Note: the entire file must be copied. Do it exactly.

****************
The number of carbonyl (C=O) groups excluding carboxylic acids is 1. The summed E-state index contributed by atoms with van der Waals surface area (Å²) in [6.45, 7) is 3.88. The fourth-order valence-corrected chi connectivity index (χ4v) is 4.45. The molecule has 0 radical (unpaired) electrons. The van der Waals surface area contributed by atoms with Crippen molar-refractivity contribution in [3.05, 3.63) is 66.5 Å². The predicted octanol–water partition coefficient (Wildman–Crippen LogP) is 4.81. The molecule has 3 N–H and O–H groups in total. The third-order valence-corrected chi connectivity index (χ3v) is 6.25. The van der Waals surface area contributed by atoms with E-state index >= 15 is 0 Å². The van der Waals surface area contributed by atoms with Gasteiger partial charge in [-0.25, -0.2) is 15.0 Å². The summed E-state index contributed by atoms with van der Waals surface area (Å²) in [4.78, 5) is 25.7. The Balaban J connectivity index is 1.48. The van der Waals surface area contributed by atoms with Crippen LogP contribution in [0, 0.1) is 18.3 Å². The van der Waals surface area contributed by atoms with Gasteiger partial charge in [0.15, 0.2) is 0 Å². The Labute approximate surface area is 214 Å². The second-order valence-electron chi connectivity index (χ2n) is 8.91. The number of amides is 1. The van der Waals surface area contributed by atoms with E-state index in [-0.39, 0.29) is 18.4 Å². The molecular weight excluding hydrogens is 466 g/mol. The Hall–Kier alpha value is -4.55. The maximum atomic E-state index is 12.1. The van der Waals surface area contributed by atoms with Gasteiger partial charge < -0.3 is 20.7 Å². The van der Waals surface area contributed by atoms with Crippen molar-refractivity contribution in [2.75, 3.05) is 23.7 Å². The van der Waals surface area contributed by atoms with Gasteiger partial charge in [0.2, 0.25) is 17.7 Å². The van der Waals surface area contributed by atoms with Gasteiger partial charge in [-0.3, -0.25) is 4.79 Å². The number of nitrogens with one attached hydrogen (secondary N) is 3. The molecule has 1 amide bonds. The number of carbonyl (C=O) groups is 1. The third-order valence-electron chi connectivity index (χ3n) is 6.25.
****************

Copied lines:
The number of carbonyl (C=O) groups excluding carboxylic acids is 1. The summed E-state index contributed by atoms with van der Waals surface area (Å²) in [6.45, 7) is 3.88. The fourth-order valence-corrected chi connectivity index (χ4v) is 4.45. The molecule has 0 radical (unpaired) electrons. The van der Waals surface area contributed by atoms with Crippen molar-refractivity contribution in [3.05, 3.63) is 66.5 Å². The predicted octanol–water partition coefficient (Wildman–Crippen LogP) is 4.81. The molecule has 3 N–H and O–H groups in total. The third-order valence-corrected chi connectivity index (χ3v) is 6.25. The van der Waals surface area contributed by atoms with E-state index >= 15 is 0 Å². The van der Waals surface area contributed by atoms with Gasteiger partial charge in [-0.25, -0.2) is 15.0 Å². The summed E-state index contributed by atoms with van der Waals surface area (Å²) in [4.78, 5) is 25.7. The Balaban J connectivity index is 1.48. The van der Waals surface area contributed by atoms with Crippen LogP contribution in [0, 0.1) is 18.3 Å². The van der Waals surface area contributed by atoms with Gasteiger partial charge in [0.15, 0.2) is 0 Å². The Labute approximate surface area is 214 Å². The second-order valence-electron chi connectivity index (χ2n) is 8.91. The number of amides is 1. The van der Waals surface area contributed by atoms with E-state index in [-0.39, 0.29) is 18.4 Å². The molecular weight excluding hydrogens is 466 g/mol. The Hall–Kier alpha value is -4.55. The maximum atomic E-state index is 12.1. The van der Waals surface area contributed by atoms with Gasteiger partial charge < -0.3 is 20.7 Å². The van der Waals surface area contributed by atoms with Crippen molar-refractivity contribution in [2.75, 3.05) is 23.7 Å². The van der Waals surface area contributed by atoms with Gasteiger partial charge in [0.2, 0.25) is 17.7 Å². The van der Waals surface area contributed by atoms with Gasteiger partial charge in [-0.3, -0.25) is 4.79 Å². The number of nitrogens with one attached hydrogen (secondary N) is 3. The molecule has 1 amide bonds. The number of carbonyl (C=O) groups is 1. The third-order valence-electron chi connectivity index (χ3n) is 6.25.